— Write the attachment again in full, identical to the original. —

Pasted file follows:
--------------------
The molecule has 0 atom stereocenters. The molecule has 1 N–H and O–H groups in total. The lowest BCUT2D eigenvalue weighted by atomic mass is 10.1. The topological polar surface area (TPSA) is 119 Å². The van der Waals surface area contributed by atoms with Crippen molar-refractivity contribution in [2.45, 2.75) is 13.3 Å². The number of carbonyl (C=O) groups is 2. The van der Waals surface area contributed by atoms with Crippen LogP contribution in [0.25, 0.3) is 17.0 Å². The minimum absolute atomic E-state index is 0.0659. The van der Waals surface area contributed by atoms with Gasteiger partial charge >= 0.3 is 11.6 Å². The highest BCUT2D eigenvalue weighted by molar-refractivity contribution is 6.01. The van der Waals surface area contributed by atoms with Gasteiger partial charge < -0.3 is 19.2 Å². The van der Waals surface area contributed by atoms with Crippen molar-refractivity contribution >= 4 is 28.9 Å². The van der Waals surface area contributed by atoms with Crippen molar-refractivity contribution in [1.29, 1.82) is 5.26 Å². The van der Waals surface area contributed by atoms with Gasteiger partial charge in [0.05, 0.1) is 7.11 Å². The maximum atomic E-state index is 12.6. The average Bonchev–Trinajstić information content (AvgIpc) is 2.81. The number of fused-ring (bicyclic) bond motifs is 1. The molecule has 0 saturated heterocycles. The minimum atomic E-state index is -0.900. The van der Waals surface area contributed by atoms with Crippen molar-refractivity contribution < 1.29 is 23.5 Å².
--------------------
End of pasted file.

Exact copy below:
The molecule has 0 atom stereocenters. The molecule has 1 N–H and O–H groups in total. The lowest BCUT2D eigenvalue weighted by atomic mass is 10.1. The topological polar surface area (TPSA) is 119 Å². The van der Waals surface area contributed by atoms with Crippen molar-refractivity contribution in [2.45, 2.75) is 13.3 Å². The number of carbonyl (C=O) groups is 2. The van der Waals surface area contributed by atoms with Crippen LogP contribution in [0.25, 0.3) is 17.0 Å². The minimum absolute atomic E-state index is 0.0659. The van der Waals surface area contributed by atoms with Gasteiger partial charge >= 0.3 is 11.6 Å². The highest BCUT2D eigenvalue weighted by molar-refractivity contribution is 6.01. The van der Waals surface area contributed by atoms with Gasteiger partial charge < -0.3 is 19.2 Å². The van der Waals surface area contributed by atoms with Crippen molar-refractivity contribution >= 4 is 28.9 Å². The van der Waals surface area contributed by atoms with Crippen molar-refractivity contribution in [1.29, 1.82) is 5.26 Å². The van der Waals surface area contributed by atoms with Gasteiger partial charge in [0.05, 0.1) is 7.11 Å². The maximum atomic E-state index is 12.6. The average Bonchev–Trinajstić information content (AvgIpc) is 2.81. The number of fused-ring (bicyclic) bond motifs is 1. The molecule has 0 saturated heterocycles. The minimum atomic E-state index is -0.900. The van der Waals surface area contributed by atoms with Crippen molar-refractivity contribution < 1.29 is 23.5 Å².